Gordon Hahn

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Gordon R. Hahn (1919–2001) was a member of the Los Angeles City Council and California State Assembly in the mid-20th Century.

While on the council, he cast the decisive vote that brought the Brooklyn Dodgers to Los Angeles and was instrumental in the appointment of Gilbert Lindsay, who became the first African American on the city council.[1]

His brother, Kenneth Hahn, was Los Angeles County supervisor for 40 years. After Kenneth suffered a stroke in 1987, Gordon was his field deputy until Kenneth retired in 1992.[1]


Hahn was born in Kindersley, Saskatchewan, the sixth of the seven children of John and Hattie (Wiggins) Hahn. His father died when he was an infant, leaving his mother to raise the large family on a $60-per-month pension.[1] She moved the family to a small house on Flower Street in Los Angeles, where his younger brother, Kenneth, was born.[1][2]

Hahn worked his way through Pepperdine University, graduated from the United States Merchant Marine Academy and was a Naval Reserve officer during World War II.[1]

After leaving office, he worked in the real estate business.[1] He died of pneumonia caused by respiratory failure on March 29, 2001.[1] Hahn was buried in Riverside National Cemetery in Riverside, California.[3]

Political career[edit]


In 1946, at the age of 27, he was elected as a Republican in the 66th District of the California State Assembly, becoming the youngest legislator in a decade.[1] He served three and a half terms in the Assembly, from 1947 until his resignation in 1953.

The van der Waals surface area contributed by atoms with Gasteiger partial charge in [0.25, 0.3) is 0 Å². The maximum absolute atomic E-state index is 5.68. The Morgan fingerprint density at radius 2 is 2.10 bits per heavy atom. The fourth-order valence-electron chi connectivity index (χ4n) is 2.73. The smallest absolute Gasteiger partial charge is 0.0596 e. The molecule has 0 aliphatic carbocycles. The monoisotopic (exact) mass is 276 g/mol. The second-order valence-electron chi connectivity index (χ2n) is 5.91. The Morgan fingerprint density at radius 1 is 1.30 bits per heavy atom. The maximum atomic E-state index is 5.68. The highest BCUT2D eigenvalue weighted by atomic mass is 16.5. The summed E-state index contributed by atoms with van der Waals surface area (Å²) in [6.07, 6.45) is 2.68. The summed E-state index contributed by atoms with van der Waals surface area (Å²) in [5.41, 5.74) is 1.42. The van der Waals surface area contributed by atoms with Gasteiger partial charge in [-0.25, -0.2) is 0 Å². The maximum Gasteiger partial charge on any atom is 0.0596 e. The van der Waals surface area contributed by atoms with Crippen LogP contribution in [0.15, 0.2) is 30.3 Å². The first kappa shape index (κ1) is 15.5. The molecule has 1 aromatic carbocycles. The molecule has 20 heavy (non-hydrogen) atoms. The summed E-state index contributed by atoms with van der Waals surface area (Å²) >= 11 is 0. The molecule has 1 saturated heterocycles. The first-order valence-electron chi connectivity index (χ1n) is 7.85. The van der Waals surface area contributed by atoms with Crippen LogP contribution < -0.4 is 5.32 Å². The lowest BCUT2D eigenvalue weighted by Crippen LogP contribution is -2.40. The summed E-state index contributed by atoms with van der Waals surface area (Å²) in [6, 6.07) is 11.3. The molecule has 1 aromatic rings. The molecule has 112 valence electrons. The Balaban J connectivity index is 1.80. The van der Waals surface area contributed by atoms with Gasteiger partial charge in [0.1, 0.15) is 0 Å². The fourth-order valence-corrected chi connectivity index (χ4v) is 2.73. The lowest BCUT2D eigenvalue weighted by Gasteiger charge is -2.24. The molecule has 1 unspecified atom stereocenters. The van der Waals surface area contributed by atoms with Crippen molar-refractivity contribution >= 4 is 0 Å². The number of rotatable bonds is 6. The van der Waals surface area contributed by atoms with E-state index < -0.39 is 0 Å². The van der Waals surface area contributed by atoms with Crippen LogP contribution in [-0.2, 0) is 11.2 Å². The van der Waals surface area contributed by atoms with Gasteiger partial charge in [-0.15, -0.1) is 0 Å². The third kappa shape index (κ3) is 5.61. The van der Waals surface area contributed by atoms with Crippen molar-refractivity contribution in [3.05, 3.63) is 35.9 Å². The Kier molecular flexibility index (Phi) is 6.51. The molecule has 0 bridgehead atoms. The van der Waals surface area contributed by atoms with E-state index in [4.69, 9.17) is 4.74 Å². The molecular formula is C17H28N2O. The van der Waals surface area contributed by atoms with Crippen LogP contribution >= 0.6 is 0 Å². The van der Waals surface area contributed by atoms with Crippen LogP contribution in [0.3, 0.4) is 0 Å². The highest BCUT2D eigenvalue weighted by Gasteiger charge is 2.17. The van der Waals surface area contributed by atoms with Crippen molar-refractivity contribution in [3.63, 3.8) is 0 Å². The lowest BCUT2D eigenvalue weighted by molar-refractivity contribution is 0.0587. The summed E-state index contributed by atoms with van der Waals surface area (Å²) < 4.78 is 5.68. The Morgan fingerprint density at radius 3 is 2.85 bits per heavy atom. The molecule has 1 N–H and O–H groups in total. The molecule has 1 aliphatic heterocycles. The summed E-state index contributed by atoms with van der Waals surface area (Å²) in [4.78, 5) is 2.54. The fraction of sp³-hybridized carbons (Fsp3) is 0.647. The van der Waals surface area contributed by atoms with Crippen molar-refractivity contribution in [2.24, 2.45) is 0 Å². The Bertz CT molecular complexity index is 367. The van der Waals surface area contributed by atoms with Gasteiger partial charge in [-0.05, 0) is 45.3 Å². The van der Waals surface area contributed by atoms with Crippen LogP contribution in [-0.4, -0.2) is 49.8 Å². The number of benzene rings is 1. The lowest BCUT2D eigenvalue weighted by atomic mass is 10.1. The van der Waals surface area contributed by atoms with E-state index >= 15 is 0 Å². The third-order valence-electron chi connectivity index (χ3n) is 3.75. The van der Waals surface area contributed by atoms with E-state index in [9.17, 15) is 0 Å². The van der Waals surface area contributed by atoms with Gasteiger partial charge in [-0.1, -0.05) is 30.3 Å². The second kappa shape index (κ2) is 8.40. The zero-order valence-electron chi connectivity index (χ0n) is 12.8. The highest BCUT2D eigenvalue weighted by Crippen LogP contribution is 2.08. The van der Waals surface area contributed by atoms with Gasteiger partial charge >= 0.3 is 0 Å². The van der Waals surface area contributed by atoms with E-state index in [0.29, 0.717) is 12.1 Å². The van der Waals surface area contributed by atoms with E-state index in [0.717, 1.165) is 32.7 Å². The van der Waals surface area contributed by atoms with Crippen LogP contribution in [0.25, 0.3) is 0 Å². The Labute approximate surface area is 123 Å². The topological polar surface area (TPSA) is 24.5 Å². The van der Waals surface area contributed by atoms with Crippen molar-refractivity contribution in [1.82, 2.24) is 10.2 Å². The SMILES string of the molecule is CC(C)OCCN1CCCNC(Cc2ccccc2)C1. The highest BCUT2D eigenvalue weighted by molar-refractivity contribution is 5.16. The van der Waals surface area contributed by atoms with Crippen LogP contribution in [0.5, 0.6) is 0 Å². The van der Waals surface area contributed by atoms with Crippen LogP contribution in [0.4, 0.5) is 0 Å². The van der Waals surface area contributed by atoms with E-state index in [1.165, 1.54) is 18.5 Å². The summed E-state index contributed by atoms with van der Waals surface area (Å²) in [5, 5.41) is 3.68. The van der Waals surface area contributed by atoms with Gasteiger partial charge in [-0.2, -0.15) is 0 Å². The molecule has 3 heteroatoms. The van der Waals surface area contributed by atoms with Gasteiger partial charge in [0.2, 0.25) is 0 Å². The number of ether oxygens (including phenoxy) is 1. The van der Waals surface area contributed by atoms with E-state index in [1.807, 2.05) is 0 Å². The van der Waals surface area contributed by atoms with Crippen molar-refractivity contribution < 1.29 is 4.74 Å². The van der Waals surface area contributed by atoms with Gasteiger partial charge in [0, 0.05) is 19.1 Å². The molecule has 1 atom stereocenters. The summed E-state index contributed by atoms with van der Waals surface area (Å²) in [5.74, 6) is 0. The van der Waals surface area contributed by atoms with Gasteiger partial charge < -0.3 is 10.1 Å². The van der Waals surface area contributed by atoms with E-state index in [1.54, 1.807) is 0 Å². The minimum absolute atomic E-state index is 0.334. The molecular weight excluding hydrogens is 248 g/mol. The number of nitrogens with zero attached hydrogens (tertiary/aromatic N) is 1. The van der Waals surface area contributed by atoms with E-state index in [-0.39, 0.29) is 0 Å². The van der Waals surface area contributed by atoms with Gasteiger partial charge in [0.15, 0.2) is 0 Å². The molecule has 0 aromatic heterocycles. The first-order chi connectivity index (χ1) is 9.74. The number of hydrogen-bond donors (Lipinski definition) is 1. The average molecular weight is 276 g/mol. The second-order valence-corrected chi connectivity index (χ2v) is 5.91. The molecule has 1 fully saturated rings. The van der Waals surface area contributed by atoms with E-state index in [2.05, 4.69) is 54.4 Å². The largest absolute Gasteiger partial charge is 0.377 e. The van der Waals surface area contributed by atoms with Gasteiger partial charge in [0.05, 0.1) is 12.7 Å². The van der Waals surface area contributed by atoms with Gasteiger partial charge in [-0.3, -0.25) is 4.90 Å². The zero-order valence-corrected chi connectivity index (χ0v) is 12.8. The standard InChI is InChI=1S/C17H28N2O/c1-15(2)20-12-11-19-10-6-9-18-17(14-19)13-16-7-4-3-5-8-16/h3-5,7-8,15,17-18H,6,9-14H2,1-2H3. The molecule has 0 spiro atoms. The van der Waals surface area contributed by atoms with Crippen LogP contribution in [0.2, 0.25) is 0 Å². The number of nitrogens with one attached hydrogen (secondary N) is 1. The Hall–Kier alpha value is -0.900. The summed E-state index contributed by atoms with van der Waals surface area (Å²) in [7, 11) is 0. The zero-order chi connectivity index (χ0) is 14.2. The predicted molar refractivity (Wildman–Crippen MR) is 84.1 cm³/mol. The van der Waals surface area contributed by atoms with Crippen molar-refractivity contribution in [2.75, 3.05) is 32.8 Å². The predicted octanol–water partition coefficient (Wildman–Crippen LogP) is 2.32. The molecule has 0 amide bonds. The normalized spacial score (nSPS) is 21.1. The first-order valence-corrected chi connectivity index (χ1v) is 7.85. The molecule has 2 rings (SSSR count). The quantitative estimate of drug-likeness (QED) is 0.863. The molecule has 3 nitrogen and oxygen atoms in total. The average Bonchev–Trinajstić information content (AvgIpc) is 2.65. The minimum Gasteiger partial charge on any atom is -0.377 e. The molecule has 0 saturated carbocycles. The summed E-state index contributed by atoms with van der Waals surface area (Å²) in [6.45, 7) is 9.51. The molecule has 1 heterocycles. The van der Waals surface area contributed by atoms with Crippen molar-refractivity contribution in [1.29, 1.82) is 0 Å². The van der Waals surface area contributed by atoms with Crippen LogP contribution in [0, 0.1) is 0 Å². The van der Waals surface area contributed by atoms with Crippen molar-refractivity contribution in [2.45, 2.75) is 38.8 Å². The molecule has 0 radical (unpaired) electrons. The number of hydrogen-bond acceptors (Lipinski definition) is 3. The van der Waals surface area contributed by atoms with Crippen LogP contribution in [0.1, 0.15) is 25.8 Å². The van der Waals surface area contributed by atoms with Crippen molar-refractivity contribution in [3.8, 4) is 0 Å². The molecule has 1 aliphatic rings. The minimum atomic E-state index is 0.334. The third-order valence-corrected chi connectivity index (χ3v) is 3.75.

City Council[edit]

See also List of Los Angeles municipal election returns, 1953 and after.

Hahn was appointed to fill the Los Angeles City Council District 8 seat vacated by his brother, Kenneth, who had been elected to the Los Angeles County Board of Supervisors.[2][4] Gordon was elected to the council in his own right after the expiration of his brother's term and served on the council until 1963.[1][2]

In 1955 District 8 included an area ". . . bordering on Huntington Park and Vernon, from Vernon Avenue to 94th Street. . . . A considerable percentage of the population is Negro; they hold that their race should have some representation in the City Council. On the other hand, left-wing Democrats, following the banner of Rep. Jimmy Roosevelt, also have a candidate in the race, which may split the Negro vote."[5]

While he was on the council he chaired Revenue and Taxation Committee.[6] During an eight-day smog blanket over Los Angeles in 1954, Hahn told the Associated Press, "this thing has gone far enough, health should come before industry."[7]

Other contests[edit]

He ran to represent California's 31st District in the U.S. House of Representatives in 1962, losing to Democrat Charles H. Wilson, 48 percent to 52 percent.[8] In 1986, he made an unsuccessful bid for Los Angeles County Assessor.[1]

See also[edit]


  1. ^ a b c d e f g h i j Elaine Woo (March 31, 2001). "Gordon Hahn; Longtime L.A. Political Figure". Los Angeles Times. Retrieved June 3, 2011. 
  2. ^ a b c "Hahn family of California". The Political Graveyard. Archived from the original on February 5, 2010. Retrieved December 5, 2010. 
  3. ^ Gordon R Hahn at Find a Grave
  4. ^ "Gordon R. Hahn, Republican". Election History for the State of California. Join California. Retrieved June 4, 2011. 
  5. ^ "Unusual Setup for Council's Contests," Los Angeles Times, April 3, 1955, page B-2
  6. ^ Carlton Williams (June 27, 1958). "Mayor's Budget Wins; No Pay Hike" (Pay-Per-View). Los Angeles Times. 
  7. ^ "Angelenos Get Mad". The Leader-Post. Regina, Saskatchewan. Associated Press. October 15, 1954. Retrieved June 5, 2011. 
  8. ^ "November 6, 1962 General Election". Election History for the State of California. Join California. Retrieved June 4, 2011. 
Political offices
Preceded by
Kenneth Hahn
Los Angeles City Council
8th District

Succeeded by
Billy G. Mills
Preceded by
Jack Massion
California Assembly
66th District

Succeeded by
Kenneth A. Ross, Jr.